Question:  Your steps worked great but one day I rebooted and my tablet doesn’t work anymore.  Help?

Answer:

You recently ran Update Manager and one of the packages you updated was the kernel image package.  Not a problem.  This is normal and to be expected.  You need to follow the steps again each time the kernel image package is updated to reinstall a new driver.

Question:  I was trying to configure my table in Gimp but I did not see a wacom input device.  Help?

Answer:

Make sure that your tablet is plugged in and working before you start the Gimp application.

Question:   Help?  I was following your steps but I noticed the following message:

Note: this package only supports Xorg server older than 1.6.5.
You are running a newer version.
Please build xf86-input-wacom instead.

Answer:

Simply ignore it.  I did.

Question: When will the Wacom CTL460 be supported out-of-the-box?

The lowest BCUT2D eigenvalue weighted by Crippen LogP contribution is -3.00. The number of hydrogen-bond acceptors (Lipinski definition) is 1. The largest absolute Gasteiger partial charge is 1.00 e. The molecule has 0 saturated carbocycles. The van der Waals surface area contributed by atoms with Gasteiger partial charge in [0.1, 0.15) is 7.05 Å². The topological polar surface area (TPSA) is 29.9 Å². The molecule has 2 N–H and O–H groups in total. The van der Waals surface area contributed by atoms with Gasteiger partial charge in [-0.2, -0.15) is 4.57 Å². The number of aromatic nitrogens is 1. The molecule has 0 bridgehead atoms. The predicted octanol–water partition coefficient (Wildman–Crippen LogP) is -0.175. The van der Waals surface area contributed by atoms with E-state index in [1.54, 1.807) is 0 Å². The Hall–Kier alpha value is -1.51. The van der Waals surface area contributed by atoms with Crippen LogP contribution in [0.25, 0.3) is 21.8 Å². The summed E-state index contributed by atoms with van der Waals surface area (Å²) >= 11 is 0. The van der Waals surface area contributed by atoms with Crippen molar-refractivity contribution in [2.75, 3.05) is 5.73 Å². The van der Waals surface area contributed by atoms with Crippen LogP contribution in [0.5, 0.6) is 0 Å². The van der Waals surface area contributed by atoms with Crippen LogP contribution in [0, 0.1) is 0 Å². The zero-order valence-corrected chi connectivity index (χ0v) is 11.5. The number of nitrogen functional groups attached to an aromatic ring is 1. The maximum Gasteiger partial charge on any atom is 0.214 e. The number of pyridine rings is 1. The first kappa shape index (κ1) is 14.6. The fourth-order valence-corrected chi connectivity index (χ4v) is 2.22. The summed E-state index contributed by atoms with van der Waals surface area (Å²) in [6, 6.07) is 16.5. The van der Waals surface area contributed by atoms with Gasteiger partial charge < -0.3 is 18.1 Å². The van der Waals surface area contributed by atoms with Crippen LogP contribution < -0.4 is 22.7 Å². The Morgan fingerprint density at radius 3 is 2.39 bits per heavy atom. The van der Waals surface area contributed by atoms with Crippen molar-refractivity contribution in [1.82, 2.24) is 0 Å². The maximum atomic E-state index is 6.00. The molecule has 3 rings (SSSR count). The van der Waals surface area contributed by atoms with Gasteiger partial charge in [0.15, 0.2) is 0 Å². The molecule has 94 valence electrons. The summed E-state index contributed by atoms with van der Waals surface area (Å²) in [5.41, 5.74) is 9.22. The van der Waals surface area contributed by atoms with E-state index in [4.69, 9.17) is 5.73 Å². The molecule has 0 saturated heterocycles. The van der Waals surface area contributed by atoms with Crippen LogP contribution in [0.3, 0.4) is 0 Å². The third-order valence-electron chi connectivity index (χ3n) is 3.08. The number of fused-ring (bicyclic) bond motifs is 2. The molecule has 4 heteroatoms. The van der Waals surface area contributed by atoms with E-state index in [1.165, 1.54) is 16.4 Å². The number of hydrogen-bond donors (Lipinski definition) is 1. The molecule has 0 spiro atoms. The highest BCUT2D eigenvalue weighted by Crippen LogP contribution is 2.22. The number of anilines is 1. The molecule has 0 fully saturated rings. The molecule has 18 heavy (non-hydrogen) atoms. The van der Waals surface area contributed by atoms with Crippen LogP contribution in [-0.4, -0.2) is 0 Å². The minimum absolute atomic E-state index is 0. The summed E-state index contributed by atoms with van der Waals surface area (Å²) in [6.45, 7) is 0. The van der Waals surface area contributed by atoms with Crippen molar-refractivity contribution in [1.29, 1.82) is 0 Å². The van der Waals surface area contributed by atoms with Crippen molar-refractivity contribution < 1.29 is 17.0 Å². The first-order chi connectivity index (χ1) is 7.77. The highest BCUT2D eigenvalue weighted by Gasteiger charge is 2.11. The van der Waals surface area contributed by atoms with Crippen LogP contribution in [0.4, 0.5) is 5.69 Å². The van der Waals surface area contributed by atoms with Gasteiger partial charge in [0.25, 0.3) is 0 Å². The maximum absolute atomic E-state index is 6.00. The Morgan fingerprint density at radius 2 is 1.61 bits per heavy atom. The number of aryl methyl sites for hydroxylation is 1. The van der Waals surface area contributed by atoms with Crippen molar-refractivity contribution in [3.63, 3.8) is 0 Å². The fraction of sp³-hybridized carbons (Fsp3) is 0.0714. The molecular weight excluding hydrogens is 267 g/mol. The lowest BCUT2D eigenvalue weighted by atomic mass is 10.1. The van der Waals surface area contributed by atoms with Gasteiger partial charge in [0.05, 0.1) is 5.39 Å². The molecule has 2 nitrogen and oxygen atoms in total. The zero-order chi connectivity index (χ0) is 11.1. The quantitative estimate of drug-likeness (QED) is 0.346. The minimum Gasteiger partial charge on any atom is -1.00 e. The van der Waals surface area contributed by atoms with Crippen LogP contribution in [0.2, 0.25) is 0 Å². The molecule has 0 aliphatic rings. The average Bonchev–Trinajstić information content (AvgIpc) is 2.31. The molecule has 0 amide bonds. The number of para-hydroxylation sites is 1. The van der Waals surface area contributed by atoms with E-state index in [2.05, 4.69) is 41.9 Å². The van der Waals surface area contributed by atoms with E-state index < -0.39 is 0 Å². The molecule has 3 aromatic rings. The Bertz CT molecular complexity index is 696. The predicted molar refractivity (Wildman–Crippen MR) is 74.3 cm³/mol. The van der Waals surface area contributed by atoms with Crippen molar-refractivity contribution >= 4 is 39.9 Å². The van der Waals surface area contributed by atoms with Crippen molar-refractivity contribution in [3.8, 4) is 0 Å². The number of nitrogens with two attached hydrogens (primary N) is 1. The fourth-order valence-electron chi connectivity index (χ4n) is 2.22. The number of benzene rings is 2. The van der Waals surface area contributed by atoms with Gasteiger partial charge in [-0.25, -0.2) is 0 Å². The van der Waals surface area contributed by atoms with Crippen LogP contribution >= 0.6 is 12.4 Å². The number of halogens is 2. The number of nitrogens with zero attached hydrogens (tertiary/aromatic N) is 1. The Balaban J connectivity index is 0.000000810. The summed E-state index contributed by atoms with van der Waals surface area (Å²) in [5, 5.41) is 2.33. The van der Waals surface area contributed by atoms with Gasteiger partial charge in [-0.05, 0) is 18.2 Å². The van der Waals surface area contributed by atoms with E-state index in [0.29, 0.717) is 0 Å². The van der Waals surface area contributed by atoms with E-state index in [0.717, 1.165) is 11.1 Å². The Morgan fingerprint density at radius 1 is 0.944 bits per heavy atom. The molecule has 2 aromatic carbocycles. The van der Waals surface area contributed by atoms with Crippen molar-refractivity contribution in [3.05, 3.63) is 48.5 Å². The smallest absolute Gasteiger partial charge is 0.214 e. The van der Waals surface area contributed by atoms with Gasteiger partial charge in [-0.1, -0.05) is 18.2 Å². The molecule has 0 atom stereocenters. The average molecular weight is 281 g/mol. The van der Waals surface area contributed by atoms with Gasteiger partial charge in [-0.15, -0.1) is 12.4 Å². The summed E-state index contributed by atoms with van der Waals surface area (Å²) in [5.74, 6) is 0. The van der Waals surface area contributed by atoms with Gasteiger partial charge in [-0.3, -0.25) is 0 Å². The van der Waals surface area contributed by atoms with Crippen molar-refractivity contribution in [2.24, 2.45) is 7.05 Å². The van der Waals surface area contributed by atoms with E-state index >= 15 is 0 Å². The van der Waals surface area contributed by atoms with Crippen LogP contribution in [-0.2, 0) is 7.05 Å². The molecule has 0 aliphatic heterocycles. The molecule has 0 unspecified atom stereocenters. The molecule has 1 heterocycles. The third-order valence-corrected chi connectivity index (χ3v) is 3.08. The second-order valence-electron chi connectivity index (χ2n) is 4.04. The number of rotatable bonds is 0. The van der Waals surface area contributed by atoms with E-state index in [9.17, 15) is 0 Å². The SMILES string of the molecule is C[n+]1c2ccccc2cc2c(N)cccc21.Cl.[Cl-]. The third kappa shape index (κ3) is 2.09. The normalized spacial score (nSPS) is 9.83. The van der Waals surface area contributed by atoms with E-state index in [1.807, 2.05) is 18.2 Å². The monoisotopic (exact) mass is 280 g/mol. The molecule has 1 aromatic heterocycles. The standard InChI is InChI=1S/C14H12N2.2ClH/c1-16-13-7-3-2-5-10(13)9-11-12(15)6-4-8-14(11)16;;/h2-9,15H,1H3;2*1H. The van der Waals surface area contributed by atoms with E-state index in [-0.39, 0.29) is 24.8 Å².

Answer:

I don’t know.  Hopefully in the next version.

Instructions

Install the following packages:

sudo apt-get install build-essential libx11-dev libxi-dev x11proto-input-dev xserver-xorg-dev tk8.4-dev tcl8.4-dev libncurses5-dev

Download the source code for the wacom driver from Sourceforge.  The current version as this writing is linuxwacom-0.8.8-3.

tar jxvf linuxwacom-0.8.8-3.tar.bz2
cd linuxwacom-0.8.8-3/
./configure –enable-wacom
make
cd ./src/2.6.30
sudo cp wacom.ko /lib/modules/`uname -r`/kernel/drivers/input/tablet
sudo depmod -a
sudo modprobe wacom

That is all.  You can plug in your Wacom CTL460 Bamboo tablet and begin using it.

If you take anything away from this exercise please remember this

What we did was replace the wacom driver that comes with the kernel package.  We simple copied our newly built wacom driver in its place.  Whenever you update the kernel package, you need to follow these steps again.  Be sure to reboot first so that you are running the new kernel prior to rebuilding a new driver.